December 28, 2016
If there’s one thing you need more of in your life, it’s fiber. Americans should be eating 25 to 35 grams per day, but most of us get a measly 12 to15 grams. Here’s your ultimate guide to getting more fiber from foods that are guaranteed to make you feel fabulous.
Facts About Fiber
There is arguably no other component of our food that does more for our health:
- Fiber-containing foods take longer to digest so they contribute to satiety, which is the feeling of fullness.
- Certain types of fiber soak up bad (LDL) cholesterol, so they help lower heart-disease risk.
- People who eat a high-fiber diet have a lower risk of certain types of cancer.
- Fiber helps regulate blood sugar levels in people with diabetes.
- Your gut loves fiber, because it helps reduce risk of constipation, hemorrhoids and diverticular disease.
How to Meet Your Full Fiber Potential
If you’re underperforming on the fiber front, here are some simple tips to get more fiber out of your foods:
- Eat your fruit – don’t drink it. One of the benefits of eating fruit is that fruit flesh and skin contains fiber. When you juice fruit, you throw out most of the fiber, so skip the juice and stick to solid food when it comes to fruit.
- Ration your refined grains. Refined grains don’t have the benefits of whole grains. Refined grains have had their nutritious vitamins, minerals and fiber removed during processing. Look for the words “100% whole” and ensure you’re eating whole-grain foods instead of refined ones.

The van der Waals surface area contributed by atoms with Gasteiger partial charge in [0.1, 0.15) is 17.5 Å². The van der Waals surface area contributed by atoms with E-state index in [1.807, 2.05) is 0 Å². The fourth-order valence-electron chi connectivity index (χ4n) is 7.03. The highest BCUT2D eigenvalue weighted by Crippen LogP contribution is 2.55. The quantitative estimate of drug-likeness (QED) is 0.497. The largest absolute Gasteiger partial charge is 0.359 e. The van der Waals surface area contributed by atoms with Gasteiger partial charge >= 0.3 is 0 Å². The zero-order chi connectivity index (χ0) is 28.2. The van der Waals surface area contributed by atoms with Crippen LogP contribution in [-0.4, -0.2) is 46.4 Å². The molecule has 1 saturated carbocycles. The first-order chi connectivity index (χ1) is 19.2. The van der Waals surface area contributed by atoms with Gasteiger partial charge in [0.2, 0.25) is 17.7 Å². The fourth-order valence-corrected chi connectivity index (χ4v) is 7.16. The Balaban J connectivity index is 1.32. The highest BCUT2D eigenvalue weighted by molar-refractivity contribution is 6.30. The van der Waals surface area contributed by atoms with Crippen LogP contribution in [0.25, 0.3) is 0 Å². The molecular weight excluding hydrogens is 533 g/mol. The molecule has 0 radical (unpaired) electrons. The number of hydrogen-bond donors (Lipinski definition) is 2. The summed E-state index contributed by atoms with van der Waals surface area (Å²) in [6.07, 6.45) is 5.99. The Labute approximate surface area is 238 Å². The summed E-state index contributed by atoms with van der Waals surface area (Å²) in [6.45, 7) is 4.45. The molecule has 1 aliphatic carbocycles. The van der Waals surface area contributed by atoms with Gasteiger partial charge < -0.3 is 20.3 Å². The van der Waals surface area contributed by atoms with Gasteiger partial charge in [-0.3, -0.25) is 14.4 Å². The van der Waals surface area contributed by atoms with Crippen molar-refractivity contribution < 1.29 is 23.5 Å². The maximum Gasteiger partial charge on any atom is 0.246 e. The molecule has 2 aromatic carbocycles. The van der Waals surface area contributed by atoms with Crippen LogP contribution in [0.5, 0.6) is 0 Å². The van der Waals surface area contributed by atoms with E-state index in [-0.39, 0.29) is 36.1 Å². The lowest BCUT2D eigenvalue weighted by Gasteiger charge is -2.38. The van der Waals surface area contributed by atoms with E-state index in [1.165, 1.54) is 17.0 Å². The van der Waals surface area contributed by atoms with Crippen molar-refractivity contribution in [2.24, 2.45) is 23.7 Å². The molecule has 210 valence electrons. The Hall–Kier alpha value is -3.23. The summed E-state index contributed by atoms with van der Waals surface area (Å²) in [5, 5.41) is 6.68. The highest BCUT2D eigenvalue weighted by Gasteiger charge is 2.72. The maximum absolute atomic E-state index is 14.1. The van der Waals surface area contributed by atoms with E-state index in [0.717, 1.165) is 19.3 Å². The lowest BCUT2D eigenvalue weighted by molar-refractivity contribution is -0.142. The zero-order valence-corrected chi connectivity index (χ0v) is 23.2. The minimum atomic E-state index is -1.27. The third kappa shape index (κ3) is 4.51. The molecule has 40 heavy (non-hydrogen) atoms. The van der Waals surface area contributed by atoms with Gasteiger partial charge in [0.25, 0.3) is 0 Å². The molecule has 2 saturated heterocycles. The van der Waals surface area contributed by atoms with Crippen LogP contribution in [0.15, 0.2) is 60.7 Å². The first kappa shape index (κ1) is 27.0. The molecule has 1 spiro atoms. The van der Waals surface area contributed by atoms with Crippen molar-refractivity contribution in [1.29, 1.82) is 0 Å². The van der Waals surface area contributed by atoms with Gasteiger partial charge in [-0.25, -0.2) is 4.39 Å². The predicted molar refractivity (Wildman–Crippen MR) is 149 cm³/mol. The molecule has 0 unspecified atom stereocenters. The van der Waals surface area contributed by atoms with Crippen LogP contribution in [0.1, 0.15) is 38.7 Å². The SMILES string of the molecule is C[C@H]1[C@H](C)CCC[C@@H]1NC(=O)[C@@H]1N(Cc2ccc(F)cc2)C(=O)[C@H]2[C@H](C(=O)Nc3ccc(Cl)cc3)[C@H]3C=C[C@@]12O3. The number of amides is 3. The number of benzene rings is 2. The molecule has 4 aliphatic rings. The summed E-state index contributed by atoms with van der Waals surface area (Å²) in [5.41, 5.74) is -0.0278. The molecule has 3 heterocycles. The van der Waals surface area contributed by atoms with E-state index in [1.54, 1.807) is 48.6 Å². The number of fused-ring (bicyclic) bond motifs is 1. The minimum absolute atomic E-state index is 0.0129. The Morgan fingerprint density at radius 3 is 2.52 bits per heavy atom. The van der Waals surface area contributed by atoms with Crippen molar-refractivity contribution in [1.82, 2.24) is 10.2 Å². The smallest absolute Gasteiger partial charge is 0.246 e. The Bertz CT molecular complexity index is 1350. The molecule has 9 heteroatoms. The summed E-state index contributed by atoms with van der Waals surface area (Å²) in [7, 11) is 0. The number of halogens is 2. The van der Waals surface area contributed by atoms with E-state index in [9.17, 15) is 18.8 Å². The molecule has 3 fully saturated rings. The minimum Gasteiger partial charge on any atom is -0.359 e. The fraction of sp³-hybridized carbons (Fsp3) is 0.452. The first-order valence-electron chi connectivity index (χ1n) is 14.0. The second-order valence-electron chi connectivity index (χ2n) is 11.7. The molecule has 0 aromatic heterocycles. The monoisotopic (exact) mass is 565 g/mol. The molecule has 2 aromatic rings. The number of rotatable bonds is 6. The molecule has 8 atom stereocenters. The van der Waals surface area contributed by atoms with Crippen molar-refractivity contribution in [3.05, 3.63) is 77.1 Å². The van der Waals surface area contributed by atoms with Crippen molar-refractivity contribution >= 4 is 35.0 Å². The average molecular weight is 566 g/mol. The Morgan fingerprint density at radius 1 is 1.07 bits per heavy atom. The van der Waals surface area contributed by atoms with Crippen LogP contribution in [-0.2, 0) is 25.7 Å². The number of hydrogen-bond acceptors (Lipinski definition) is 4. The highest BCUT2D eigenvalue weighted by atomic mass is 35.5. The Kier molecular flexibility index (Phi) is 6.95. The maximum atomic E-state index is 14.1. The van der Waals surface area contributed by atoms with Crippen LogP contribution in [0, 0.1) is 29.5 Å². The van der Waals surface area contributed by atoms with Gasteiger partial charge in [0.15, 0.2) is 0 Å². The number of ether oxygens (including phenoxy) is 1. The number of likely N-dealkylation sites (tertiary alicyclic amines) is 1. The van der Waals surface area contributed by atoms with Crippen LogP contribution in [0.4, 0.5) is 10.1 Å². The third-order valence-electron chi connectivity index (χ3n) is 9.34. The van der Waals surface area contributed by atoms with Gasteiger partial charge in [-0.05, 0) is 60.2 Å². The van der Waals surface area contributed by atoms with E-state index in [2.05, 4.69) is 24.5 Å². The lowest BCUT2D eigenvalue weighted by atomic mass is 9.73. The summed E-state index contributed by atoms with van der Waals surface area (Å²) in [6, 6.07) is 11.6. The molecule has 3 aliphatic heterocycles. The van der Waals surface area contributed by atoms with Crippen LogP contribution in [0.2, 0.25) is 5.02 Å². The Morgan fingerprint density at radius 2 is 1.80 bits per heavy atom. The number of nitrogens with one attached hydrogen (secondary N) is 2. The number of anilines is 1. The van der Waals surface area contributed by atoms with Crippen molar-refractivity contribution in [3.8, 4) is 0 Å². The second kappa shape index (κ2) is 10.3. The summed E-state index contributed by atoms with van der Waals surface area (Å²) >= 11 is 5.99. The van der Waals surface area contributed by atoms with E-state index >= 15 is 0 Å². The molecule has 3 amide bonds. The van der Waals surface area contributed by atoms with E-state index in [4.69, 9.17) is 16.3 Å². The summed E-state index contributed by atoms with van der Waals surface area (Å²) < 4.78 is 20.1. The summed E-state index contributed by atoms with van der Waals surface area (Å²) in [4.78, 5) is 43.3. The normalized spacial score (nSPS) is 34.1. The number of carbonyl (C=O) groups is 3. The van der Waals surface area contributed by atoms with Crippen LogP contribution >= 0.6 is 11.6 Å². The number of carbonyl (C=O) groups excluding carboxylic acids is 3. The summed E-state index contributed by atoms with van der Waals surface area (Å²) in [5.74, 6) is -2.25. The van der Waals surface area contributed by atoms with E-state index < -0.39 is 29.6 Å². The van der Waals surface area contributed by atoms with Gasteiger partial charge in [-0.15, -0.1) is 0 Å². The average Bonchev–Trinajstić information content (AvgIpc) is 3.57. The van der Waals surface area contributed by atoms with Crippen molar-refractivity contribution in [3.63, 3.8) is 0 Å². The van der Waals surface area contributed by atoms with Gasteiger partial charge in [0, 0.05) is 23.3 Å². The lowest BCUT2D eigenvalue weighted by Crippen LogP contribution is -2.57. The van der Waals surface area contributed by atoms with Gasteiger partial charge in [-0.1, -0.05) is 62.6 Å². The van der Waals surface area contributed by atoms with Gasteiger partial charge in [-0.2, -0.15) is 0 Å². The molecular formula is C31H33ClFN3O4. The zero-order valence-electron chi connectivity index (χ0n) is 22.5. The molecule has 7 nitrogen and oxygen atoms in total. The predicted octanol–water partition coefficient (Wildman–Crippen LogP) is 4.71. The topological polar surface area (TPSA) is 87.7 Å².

- Learn to love your legumes. Why aren’t you bulking up on beans? Legumes are dried peas and beans and are powerful sources of protein and fiber. Add then to soups, salads and casseroles and use in place of meat when possible.
- Mind your meat and cheese. The food groups that DON’T contain fiber include meat, dairy and oils. Certain foods from these groups are better than others, but keep in mind that they are fiber-free, so use sparingly.
- Power your diet with plants. Plant foods contain fiber, while animal foods do not. When possible, make swaps to include more plant foods and fewer animal foods. You’ll naturally consume less unhealthy fat and increase your fiber without even realizing it.
A Friendly Fiber Word of Caution
Before you jump on the high fiber-bandwagon, a word of caution: If you go from 0 to 30 grams of fiber a day, chances are your gut is going to hurt. Go slowly when it comes to bumping up your fiber intake. Add a few grams per day and don’t forget to drink more water as you increase dietary fiber intake.
Katie Ferraro, MPH, RD, CDE is a consultant, registered dietitian and certified diabetes educator based in San Diego, CA. She specializes in nutrition communications and is the author of Diet Therapy in Advanced Practice Nursing (McGraw Hill 2014). As an advocate for foods you can eat MORE of, Katie serves as a media spokesperson and writes the popular blog www.fiberisthefuture.com.